Susan Moore Jordan
When Susan Moore Jordan was a high school student in the mid nineteen-fifties in Oak Ridge, Tennessee, a close friend went through a shattering event just as she was preparing to audition for the high school’s annual musical. Decades later Jordan used that experience of tragedy to triumph to write her first novel, How I Grew Up, in 2013. Two additional novels followed: Eli’s Heart in 2014 and You Are My Song in 2015, completing “The Carousel Trilogy.” A fourth novel, Jamie’s Children, was released in July of 2016. Memories of Jake followed in March of 2017. Man with No Yesterdays is scheduled for release on November 11, 2017. All of Jordan’s novels are drawn from her life experiences as a voice teacher and stage director and are inspired by real people she has encountered.
Jordan attended the College-Conservatory of Music in Cincinnati and moved to the Pocono Mountains in Pennsylvania in 1971 with her late husband and three young children, where she established a private voice studio and directed local community and high school musical theater productions. She retired from directing in 2015 after over thirty years and wrote about her adventures in “More Fog, Please”: Thirty-One Years Directing Community and High School Musicals, released in November, 2015.
All of Jordan’s books are available on Amazon in paperback, and the novels are also available as Kindle editions. Paperback copies can be purchased at the Pocono Cinema and Community Center whenever the theater is open.
For more information please visit her website below
The Case of the Slain Soprano: Augusta McKee mysteries, Volume 1 (Murder Mystery)
Cincinnati, 1963: One-time opera singer Augusta McKee, professor of music on two college campuses, is successfully navigating her busy life in stiletto-shod feet—until she comes up against a shocking road block. Halfway through rehearsals for a production of “The Pirates of Penzance,” Augusta receives the awful news that her leading lady has been murdered. But “the show must go on,” and while forging ahead to make that happen, Augusta stumbles upon pertinent information which could lead to the identity of the perpetrator. First, though, Augusta must convince Homicide Detective Malcolm Mitchell that what she has uncovered can help him solve the case. While the strong-willed diva and the dashing detective clash at their first meeting, their dissonant chord becomes harmonious when Augusta and Malcolm continue to cross paths and discover a shared passion for opera … and a strong desire to catch the killer. A murder mystery, “The Case of the Slain Soprano” is a departure for Susan Moore Jordan, whose previous historical novels follow characters as they deal with physical, mental, and emotional life challenges with the help of music. Jordan, a singer, teacher, and former musical theater director, has written about her adventures in “More Fog, Please”: 31 Years Directing Community and High School Musicals. She resides in the Pocono Mountains of Pennsylvania.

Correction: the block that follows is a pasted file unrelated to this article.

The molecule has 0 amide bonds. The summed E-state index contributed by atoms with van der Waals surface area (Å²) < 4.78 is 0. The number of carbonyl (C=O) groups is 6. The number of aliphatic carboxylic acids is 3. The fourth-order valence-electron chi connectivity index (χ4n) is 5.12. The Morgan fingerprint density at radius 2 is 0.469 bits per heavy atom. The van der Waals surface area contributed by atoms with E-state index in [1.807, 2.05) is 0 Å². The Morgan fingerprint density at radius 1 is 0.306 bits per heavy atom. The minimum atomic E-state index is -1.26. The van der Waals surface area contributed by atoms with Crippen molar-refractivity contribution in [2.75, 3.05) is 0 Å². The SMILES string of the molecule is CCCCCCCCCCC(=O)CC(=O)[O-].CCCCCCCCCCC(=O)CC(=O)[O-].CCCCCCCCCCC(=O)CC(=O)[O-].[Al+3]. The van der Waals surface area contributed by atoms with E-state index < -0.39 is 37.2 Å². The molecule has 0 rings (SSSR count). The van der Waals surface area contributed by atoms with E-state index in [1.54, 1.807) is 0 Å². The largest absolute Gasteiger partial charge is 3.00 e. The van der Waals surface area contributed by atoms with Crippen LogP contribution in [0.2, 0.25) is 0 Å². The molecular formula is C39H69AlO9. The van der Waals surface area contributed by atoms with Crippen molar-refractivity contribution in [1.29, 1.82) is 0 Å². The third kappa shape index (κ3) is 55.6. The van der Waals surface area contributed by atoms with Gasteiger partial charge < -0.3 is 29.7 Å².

Man With No Yesterdays (Contemporary Fiction)
“I was born somewhere over the South China Sea in a military transport plane …” Jake Cameron is facing the struggle of his life. A helicopter crash in Vietnam leaves Jake with total amnesia, and the young Green Beret returns home to a family he doesn’t know and can’t remember. As he attempts to piece together the life he once had, fragmented memories from his childhood serve only to increase his desperation. Unable to be the son and brother his family has lost, Jake sets out to learn whatever he can about the man he was. When he uncovers a dark family secret, he decides to protect the people he loves by disappearing. Susan Moore Jordan’s new historical novel, Man With No Yesterdays, follows Jake on his journey as he fights to find himself … a journey that takes him into his past, connects him with other Vietnam veterans, and eventually leads him to situations, places, and a love he would never have dreamed possible.
Memories of Jake (Contemporary Fiction)
Andrew and Jacob Cameron are tied together by a bond more powerful than blood. As young children, they experience a horrific event that tears their family apart. Then just as they complete their high school years, the Vietnam War intensifies. Both young men serve in the military: Andrew in the Marine Corps, Jake as a Green Beret.
Each brother is damaged by his service in Vietnam, Jake in a way that will change his life forever. Andrew, always protective of his rakish younger brother, is determined to restore Jake and their relationship to normalcy. But when Jake disappears, Andrew’s life is left in shambles.
His loving parents, his always supportive wife Mary, even his burgeoning career as an artist seem not to be enough to alleviate the pain of Andrew’s frantic question:
Where is my brother?
Jamie’s Children (Coming-Of-Age)
“It’s more than music: it’s light. It’s love. It’s life.”